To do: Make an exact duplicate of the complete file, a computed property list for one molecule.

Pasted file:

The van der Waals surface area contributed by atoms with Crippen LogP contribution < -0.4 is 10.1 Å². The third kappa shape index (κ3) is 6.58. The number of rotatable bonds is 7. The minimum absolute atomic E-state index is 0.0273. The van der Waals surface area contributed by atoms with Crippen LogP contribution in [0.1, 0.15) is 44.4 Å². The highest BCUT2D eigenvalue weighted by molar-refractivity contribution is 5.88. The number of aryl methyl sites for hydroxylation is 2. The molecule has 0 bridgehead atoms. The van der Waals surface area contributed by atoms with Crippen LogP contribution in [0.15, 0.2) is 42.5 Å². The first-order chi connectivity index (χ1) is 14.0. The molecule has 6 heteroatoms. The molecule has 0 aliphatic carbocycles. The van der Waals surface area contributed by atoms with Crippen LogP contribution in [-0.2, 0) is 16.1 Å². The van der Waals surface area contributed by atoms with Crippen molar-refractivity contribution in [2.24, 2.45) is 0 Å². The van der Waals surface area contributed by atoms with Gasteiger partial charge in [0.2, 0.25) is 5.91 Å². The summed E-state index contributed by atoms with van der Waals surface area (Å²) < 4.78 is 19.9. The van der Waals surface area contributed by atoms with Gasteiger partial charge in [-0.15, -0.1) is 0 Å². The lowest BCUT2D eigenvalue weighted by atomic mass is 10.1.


The van der Waals surface area contributed by atoms with Crippen LogP contribution < -0.4 is 10.1 Å². The third kappa shape index (κ3) is 6.58. The number of rotatable bonds is 7. The minimum absolute atomic E-state index is 0.0273. The van der Waals surface area contributed by atoms with Crippen LogP contribution in [0.1, 0.15) is 44.4 Å². The highest BCUT2D eigenvalue weighted by molar-refractivity contribution is 5.88. The number of aryl methyl sites for hydroxylation is 2. The molecule has 0 bridgehead atoms. The van der Waals surface area contributed by atoms with Crippen LogP contribution in [0.15, 0.2) is 42.5 Å². The first-order chi connectivity index (χ1) is 14.0. The molecule has 6 heteroatoms. The molecule has 0 aliphatic carbocycles. The van der Waals surface area contributed by atoms with Crippen LogP contribution in [-0.2, 0) is 16.1 Å². The van der Waals surface area contributed by atoms with Crippen molar-refractivity contribution in [2.24, 2.45) is 0 Å². The van der Waals surface area contributed by atoms with Gasteiger partial charge in [0.2, 0.25) is 5.91 Å². The summed E-state index contributed by atoms with van der Waals surface area (Å²) < 4.78 is 19.9. The van der Waals surface area contributed by atoms with Gasteiger partial charge in [-0.15, -0.1) is 0 Å². The lowest BCUT2D eigenvalue weighted by atomic mass is 10.1.